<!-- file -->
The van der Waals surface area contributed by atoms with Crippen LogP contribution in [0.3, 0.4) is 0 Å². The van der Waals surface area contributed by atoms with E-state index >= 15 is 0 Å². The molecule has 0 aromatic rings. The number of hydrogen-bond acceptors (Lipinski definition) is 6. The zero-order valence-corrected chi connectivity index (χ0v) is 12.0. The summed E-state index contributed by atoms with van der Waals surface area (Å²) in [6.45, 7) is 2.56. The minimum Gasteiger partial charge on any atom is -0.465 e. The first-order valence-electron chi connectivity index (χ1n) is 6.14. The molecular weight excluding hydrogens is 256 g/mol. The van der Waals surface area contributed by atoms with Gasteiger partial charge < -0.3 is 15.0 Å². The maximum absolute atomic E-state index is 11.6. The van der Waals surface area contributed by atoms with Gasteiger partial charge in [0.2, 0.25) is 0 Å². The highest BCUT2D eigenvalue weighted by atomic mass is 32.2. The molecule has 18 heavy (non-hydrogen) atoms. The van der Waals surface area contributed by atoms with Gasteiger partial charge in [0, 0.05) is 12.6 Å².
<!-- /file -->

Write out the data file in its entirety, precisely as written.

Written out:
The van der Waals surface area contributed by atoms with Crippen LogP contribution in [0.3, 0.4) is 0 Å². The van der Waals surface area contributed by atoms with E-state index >= 15 is 0 Å². The molecule has 0 aromatic rings. The number of hydrogen-bond acceptors (Lipinski definition) is 6. The zero-order valence-corrected chi connectivity index (χ0v) is 12.0. The summed E-state index contributed by atoms with van der Waals surface area (Å²) in [6.45, 7) is 2.56. The minimum Gasteiger partial charge on any atom is -0.465 e. The first-order valence-electron chi connectivity index (χ1n) is 6.14. The molecular weight excluding hydrogens is 256 g/mol. The van der Waals surface area contributed by atoms with Gasteiger partial charge < -0.3 is 15.0 Å². The maximum absolute atomic E-state index is 11.6. The van der Waals surface area contributed by atoms with Gasteiger partial charge in [0.2, 0.25) is 0 Å². The highest BCUT2D eigenvalue weighted by atomic mass is 32.2. The molecule has 18 heavy (non-hydrogen) atoms. The van der Waals surface area contributed by atoms with Gasteiger partial charge in [0, 0.05) is 12.6 Å².